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My first visit to Mynmar was when I travelled to the lesser known small border town of Tachileik slightly more than 5 years ago. Tachileik is a tiny little town which is located at the border of Mynmar and Thailand. I arrived at Tachileik from Thailand's northern most town of Mae Sai situated in the Chiang Rai province, the northern province of Thailand, which also borders another country that is Laos. Crossing the border here at Tachileik and Mae Sai at that time,a tourist visa was not required but I need to pay THB 500 entry fee and my passport deposited with the Mynmar immigration officials until the time I exited the country. Travel outside of Tachileik was however restricted at this overland border crossings. Getting to Yangon definitely brought yet another chapter of travel adventure which offer some of the most exciting discovery on this land of gold that deserve its share of wonderful, awesome and exotic travel stories to be shared. Yangon is the commercial centre and formerly the capital of Mynmar. What turned this former capital city into something which worth to be slowly and surely to be ventured upon were due to the diverse culture, which has the element and mixture between the largely Buddhist Mynmar community as well as the Indian Hindus together with that of the larger Indian continents' religion and culture which has huge Islamic influence. As well as due to the close proximity to China, Mynmar's food, costumes, beliefs and culture were also being strongly associated to that of the Chinese. Apart from that, Yangon was formerly a colonial administrative hub during the British colonisation period where a huge number of colonial government buildings could be found scattered around the city. These structures were evergreen and standing proudly at their spots even until this modern day. Though there were many pagodas that dotted the city of Yangon, I was surprised that despite the pagodas and the Buddhism religion being the official and most important culture of Mynmar, I do not feel it as much as when I was in Bangkok or Thailand. This I thought also what made Yangon special because despite it being a Buddhist country, due to its vast mixture of culture that blended into Mynmar's community and their way of life, the city is such an exotic place to be. The most convenient way to travel within Yangon city is with the taxi which vehicles mostly were used Japanese cars. The costs of travelling with Yangon taxi within the city or slightly further is inexpensive, approximately between 2,000 to 3,000 kyat. From Yangon International Airport to downtown Yangon, the taxi fare was about 7,000 to 8,000 kyat. There were various things to do in Yangon and the best way to start is to:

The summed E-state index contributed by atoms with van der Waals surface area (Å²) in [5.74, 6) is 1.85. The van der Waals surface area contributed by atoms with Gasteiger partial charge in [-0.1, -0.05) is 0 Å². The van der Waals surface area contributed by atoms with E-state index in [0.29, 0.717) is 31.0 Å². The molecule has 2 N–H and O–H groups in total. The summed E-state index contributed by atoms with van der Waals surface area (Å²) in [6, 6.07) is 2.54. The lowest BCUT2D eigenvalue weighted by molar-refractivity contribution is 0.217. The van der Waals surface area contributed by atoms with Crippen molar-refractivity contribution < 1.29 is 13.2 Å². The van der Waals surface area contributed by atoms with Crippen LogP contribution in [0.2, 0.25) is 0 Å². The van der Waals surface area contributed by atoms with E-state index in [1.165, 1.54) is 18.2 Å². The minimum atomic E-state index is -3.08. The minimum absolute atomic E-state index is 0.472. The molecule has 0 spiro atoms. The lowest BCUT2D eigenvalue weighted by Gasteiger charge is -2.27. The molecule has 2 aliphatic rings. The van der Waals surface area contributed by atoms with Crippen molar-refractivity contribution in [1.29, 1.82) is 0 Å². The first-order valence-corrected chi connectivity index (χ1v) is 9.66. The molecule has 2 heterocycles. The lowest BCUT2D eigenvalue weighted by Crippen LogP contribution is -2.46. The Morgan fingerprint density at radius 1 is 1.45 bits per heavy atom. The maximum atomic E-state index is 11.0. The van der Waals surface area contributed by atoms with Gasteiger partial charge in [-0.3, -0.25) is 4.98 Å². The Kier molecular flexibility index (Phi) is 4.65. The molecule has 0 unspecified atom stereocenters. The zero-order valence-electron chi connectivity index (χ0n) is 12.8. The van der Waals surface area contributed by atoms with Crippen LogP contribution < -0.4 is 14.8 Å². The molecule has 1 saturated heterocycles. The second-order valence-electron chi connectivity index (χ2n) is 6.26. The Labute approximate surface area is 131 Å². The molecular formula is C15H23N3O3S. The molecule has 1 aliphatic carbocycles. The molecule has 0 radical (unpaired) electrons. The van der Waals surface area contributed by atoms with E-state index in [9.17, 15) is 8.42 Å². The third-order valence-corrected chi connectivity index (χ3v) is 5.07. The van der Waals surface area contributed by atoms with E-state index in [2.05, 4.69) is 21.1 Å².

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A minibus in downtown Yangon

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Sule Pagoda view in downtown Yangon

1. Walk through the city to admire the heritage buildings

As I mentioned above, a walking tour within the Yangon city should not be left out when you are at the city simply because of the awesome, terrific and charming colonial buildings and architectures that would bring you back to the British rule era. One of the most important thing that I noted in Yangon when I get a close look at the old colonial heritage structures was that, most of the buildings were not confined to shop houses unlike those found in Phuket, Thailand, Penang and Melaka in Malaysia and Singapore but these former British colonial buildings were rather huge in size and mostly being colonial government offices during the British rule period. Some of the most notable colonial structures were located within the Maha Bandula Park and Sule Pagoda areas including the former High Court building, the AYA Bank building (next to the City Hall), the City Hall building, the Telegraph Office building and some of the shop houses scattered around. There were also some notable heritage buildings located at Strand Road including the Strand Hotel and the Central Post Office.